NEW YORK -- Wal-Mart Stores Inc., one of the recession's biggest beneficiaries, felt the pinch during the fourth quarter as quarterly sales fell at its U.S. namesake stores for the first time.
Still, overseas growth and a concerted cost-cutting campaign pushed profit up 22 percent.
The discounter, which rode low prices to dominate U.S. retailing, faced tough price competition from rivals during the holidays. That contributed to a decline in customer counts and spending.
The company said that a key measure of sales showed its third consecutive quarterly decrease as it continues to grapple with deflation in groceries and electronics and a tough economy.
The company also offered a tepid earnings outlook.
The sales weakness at its namesake U.S. division is happening even as the discounter said it continues to benefit from affluent shoppers trading down to its stores, but the results show that keeping these new customers might prove difficult when the economy rebounds.
Wal-Mart has promised investors that it plans to widen the price gap between itself and rivals as it cuts costs and reinvests those savings to lower prices for shoppers, which in turn drives sales.
Wal-Mart earned $4.63 billion, or $1.21 a share, in the quarter ended Jan. 31. That compares with $3.8 billion in the same quarter last year.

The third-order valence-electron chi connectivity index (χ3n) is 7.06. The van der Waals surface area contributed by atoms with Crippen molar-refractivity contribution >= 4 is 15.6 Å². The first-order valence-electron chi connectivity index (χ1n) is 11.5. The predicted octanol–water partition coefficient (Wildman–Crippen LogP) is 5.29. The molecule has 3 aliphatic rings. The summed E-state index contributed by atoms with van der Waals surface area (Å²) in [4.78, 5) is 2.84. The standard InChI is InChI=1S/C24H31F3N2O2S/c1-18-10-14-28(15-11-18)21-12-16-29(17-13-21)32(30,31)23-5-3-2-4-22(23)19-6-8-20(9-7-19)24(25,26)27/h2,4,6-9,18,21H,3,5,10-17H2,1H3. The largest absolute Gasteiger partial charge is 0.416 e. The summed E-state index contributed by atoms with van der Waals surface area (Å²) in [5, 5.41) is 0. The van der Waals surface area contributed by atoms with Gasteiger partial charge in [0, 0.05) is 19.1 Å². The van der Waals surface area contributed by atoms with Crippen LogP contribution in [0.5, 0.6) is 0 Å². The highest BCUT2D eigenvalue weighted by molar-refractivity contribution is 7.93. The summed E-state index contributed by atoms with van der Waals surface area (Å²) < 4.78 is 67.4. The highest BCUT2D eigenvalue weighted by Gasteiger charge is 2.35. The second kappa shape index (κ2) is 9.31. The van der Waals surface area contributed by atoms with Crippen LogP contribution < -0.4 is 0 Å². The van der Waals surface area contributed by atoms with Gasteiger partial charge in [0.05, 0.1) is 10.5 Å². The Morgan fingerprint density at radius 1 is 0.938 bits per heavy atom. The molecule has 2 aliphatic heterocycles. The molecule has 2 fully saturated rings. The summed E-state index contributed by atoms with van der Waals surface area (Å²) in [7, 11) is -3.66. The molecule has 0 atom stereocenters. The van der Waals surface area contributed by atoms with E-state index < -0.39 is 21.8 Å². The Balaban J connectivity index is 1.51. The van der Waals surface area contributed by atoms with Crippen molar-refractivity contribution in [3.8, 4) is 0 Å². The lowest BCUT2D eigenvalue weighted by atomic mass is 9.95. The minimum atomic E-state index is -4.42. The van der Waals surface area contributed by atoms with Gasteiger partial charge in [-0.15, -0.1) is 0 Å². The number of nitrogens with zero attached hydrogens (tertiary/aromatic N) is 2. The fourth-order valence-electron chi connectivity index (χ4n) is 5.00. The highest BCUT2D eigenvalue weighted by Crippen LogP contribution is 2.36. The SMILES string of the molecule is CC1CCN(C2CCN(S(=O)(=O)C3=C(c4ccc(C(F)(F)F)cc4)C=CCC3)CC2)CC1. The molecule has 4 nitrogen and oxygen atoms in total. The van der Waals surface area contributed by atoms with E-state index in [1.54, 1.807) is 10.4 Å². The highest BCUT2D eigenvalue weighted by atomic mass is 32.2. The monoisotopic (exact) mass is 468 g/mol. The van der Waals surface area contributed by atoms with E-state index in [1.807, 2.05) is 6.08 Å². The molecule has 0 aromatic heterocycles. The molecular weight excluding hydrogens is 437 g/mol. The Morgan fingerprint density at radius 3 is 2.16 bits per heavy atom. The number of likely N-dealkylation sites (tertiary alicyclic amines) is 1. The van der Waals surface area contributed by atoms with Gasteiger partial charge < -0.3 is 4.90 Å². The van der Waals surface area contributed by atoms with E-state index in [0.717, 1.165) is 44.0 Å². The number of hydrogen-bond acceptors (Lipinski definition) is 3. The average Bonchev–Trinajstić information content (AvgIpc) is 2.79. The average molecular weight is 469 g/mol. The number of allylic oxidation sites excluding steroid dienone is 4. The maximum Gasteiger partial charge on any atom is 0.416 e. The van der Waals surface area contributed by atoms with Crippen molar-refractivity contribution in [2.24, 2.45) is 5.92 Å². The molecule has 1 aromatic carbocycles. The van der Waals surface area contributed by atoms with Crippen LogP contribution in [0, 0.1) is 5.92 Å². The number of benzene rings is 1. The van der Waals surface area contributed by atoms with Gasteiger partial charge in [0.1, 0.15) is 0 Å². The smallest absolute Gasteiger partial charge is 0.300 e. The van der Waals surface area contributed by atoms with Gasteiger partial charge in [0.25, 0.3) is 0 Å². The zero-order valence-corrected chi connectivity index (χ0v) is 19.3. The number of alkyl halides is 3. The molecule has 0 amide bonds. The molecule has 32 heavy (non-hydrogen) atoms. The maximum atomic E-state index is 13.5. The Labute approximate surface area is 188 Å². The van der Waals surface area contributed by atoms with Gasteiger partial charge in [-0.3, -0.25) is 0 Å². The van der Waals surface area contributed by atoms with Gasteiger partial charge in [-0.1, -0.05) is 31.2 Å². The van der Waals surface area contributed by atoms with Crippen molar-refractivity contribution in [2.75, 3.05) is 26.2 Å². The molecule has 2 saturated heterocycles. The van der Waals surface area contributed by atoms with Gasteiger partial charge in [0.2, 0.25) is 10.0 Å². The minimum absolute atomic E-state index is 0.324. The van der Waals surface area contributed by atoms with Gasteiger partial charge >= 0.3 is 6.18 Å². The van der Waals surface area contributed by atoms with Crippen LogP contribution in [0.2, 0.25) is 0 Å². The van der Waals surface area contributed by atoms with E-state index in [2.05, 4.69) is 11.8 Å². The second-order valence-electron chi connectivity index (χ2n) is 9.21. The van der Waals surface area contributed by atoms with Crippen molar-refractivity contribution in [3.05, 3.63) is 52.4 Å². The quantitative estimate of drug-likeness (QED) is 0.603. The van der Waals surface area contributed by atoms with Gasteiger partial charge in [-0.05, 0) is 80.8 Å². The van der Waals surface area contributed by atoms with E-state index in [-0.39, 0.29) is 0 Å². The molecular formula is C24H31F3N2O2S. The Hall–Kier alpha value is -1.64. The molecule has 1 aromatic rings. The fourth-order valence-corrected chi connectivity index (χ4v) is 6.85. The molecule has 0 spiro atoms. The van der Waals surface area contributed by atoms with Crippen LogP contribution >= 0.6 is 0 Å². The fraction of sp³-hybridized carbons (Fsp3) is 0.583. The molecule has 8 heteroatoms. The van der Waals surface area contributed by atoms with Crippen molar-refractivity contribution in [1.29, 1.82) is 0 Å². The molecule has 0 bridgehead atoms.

The company said that total sales rose 4.4 percent to $113.6 billion.
However, sales at stores open at least a year fell 1.6 percent. So-called same-store sales are considered an important measure of a retailer's health.
Analysts surveyed by Thomson Reuters expected a profit of $1.12 per share on revenue of $114.4 billion.
Mike Duke, Wal-Mart's president and chief executive, said he expects continued strong growth from its international business this year, but that U.S. sales will be more challenging in the first quarter.
"We remain focused on growing top-line sales and expect improvement in the U.S. as the year progresses," he said.
Wal-Mart's U.S. division had a 0.5 percent decline in total sales to $70.97 billion in the quarter; Sam's Club sales increased 3.8 percent to $12.28 billion. The company's international business enjoyed a 19.5 percent gain to $29.57 billion.
Greg Rossiter, a company spokesman, said it was the first time that Wal-Mart's U.S. division had a decline in quarterly sales compared with the same period a year earlier.
The division dragged down sales at stores open at least a year by suffering a 2 percent drop, while Sam's Club had a 0.7 percent same-stores sales increase, excluding fuel sales.
Analysts had expected sales at stores opened at least a year to be unchanged from a year ago.